Note from the editor of The Stack
As Fortune has noted, We made a mistake with this post, and I take responsibility for the errors it contains regarding Apple’s previous actions in accessing iPhone data across a confusing range of iPhone models with varying zero-knowledge encryption facilities, ranging from none to software-only to hardware+software. We jumped on this and in our haste got it plain wrong. I apologise for the error, and promise that we’ll take steps not to let it happen again.
Martin Anderson, editor, thestack.com
Apple CEO Tim Cook announced this week that the company would refuse to unlock an iPhone belonging to one of the San Bernadino shooters, sparking a heated debate over privacy and technology issues. However, a 2015 court case in New York revealed that Apple had unlocked phones for government authorities over 70 times previously – including OS versions incorporating zero-knowledge encryption, leading to questions of whether their current stance is a matter of principled user privacy, or an opportunity for positive public relations.
In an open letter to customers on Wednesday, Cook stated the company’s objections to the FBI-issued search warrant in three parts. The first is the need for encryption of private data by users – most of the users of iPhones require secure devices for perfectly innocent reasons, and “compromising the security of our personal information can ultimately put our personal safety at risk. That is why encryption has become so important to all of us.”
Second, he said that the technical request that the FBI has made – that Apple create a new version of the iPhone operating system that circumvents security features, and install it (presumably via DFU) on the San Bernadino shooter’s phone – would create a new technology that would “undeniably create a backdoor” capable of unlocking any iPhone, any time.
Finally, Apple is concerned that the FBI’s use of the All Writs Act of 1789 would set a dangerous legal precedent. If Apple complies with the current search warrant, the same legal reasoning could be used to justify further government intrusions into personal privacy through mobile devices including accessing location, microphone, and camera data without the user’s knowledge.
The 2015 case in New York involved a meth dealer using an iPhone with a version 7 OS, and Apple’s brief for the court stated, “For these devices, Apple has the technical ability to extract certain categories of unencrypted data from a passcode locked iOS device.”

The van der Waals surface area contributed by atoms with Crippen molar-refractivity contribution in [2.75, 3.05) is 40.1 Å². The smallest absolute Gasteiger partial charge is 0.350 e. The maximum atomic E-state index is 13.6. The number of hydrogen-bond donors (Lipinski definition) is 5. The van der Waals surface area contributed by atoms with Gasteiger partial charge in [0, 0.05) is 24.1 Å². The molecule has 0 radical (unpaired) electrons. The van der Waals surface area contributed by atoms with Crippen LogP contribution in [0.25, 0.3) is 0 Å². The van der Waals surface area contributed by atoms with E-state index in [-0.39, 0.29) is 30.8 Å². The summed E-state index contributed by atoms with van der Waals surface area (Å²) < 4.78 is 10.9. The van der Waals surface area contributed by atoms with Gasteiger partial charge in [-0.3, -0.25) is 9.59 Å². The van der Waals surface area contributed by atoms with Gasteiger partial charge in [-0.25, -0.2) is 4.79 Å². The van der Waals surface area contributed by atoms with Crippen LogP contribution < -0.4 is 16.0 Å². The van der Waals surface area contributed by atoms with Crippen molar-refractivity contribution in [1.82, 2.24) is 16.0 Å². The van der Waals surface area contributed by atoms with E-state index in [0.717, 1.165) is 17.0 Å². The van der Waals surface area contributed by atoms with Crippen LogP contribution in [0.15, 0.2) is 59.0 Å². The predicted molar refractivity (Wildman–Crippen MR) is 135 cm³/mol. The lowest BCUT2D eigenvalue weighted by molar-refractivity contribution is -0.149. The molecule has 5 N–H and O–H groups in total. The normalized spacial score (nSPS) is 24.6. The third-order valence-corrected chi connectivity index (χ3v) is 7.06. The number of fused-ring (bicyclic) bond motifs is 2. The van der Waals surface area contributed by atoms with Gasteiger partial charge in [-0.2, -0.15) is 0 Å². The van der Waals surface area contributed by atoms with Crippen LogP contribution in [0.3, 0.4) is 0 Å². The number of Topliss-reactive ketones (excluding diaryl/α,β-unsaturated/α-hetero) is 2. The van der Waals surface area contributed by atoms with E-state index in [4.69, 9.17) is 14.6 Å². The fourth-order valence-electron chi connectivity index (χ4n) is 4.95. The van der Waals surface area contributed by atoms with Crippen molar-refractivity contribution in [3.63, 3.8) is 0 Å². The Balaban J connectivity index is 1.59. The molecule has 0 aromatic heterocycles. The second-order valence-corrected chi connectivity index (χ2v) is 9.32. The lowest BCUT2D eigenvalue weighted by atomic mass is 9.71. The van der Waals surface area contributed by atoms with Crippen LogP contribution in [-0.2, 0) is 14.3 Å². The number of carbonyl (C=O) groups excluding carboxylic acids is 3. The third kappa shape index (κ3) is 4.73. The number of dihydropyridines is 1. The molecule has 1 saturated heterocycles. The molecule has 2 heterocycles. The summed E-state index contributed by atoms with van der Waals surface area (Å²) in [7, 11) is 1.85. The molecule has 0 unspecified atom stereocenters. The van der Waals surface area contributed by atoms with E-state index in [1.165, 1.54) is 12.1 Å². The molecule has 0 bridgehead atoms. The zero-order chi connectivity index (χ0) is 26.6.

However, the company went on to state that while it had the ability to extract data, it shouldn’t be forced to without clear legal authority, as that could “threaten the trust” between Apple and its customers, and “substantially tarnish the Apple brand.” The company admitted that it had the technical ability to get the information requested, but objected to the requirement to do so based on the potential to damage the company’s reputation in the eyes of its customers. So Apple has the ability to gain passcode-protected information, and has done so in many previous cases, including one involving an iPhone 5c running iOS9, capable of full encryption. Why the objection now?
A cynical view would be that Apple has judged the time right for a very public debate on technology and privacy, positioning itself as the champion of the people in protecting user data from government intrusion.
But in light of these developments, the government’s request is suspect as well. If Apple admittedly has the ability to recover passcode-protected data from iPhones, why does the FBI request include a requirement that Apple build an unsecured version of the iPhone operating system that can be applied to any iPhone, rather than just the device in question?
Additionally, further evidence in the New York iPhone case revealed that the Homeland Security Department has the ability to override passcode protections and access device data. While that referenced only one specific release of version 8 of the operating system, it is not beyond credibility that the government has some internal resources to bear on the San Bernadino iPhone hack, casting further suspicion on the requirements of the search warrant served to Apple in California.
With Apple expected to file new legal briefs in the case any day, this issue can be expected to drag out for months, as US courts debate the relevance of the 18th-century All Writs Act and its application to modern technology.